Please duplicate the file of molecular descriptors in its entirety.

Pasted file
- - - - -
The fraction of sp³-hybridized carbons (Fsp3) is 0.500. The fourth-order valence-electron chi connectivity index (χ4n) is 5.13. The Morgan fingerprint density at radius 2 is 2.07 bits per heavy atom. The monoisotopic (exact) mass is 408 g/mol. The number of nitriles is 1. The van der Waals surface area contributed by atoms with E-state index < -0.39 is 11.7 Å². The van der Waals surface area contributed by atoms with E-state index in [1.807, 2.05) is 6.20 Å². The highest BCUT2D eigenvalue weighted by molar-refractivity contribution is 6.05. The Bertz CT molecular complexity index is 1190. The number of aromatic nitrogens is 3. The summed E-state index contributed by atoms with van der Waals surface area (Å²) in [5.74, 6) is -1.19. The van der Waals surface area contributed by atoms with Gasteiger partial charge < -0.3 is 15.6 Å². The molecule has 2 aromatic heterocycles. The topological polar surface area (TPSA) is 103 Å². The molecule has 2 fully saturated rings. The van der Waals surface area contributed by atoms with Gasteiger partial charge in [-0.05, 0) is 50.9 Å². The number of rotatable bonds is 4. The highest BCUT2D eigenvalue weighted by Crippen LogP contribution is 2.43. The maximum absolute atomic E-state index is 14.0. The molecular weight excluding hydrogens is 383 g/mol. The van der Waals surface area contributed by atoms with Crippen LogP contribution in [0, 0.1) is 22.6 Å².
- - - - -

The fraction of sp³-hybridized carbons (Fsp3) is 0.500. The fourth-order valence-electron chi connectivity index (χ4n) is 5.13. The Morgan fingerprint density at radius 2 is 2.07 bits per heavy atom. The monoisotopic (exact) mass is 408 g/mol. The number of nitriles is 1. The van der Waals surface area contributed by atoms with E-state index < -0.39 is 11.7 Å². The van der Waals surface area contributed by atoms with E-state index in [1.807, 2.05) is 6.20 Å². The highest BCUT2D eigenvalue weighted by molar-refractivity contribution is 6.05. The Bertz CT molecular complexity index is 1190. The number of aromatic nitrogens is 3. The summed E-state index contributed by atoms with van der Waals surface area (Å²) in [5.74, 6) is -1.19. The van der Waals surface area contributed by atoms with Gasteiger partial charge < -0.3 is 15.6 Å². The molecule has 2 aromatic heterocycles. The topological polar surface area (TPSA) is 103 Å². The molecule has 2 fully saturated rings. The van der Waals surface area contributed by atoms with Gasteiger partial charge in [-0.05, 0) is 50.9 Å². The number of rotatable bonds is 4. The highest BCUT2D eigenvalue weighted by Crippen LogP contribution is 2.43. The maximum absolute atomic E-state index is 14.0. The molecular weight excluding hydrogens is 383 g/mol. The van der Waals surface area contributed by atoms with Crippen LogP contribution in [0, 0.1) is 22.6 Å².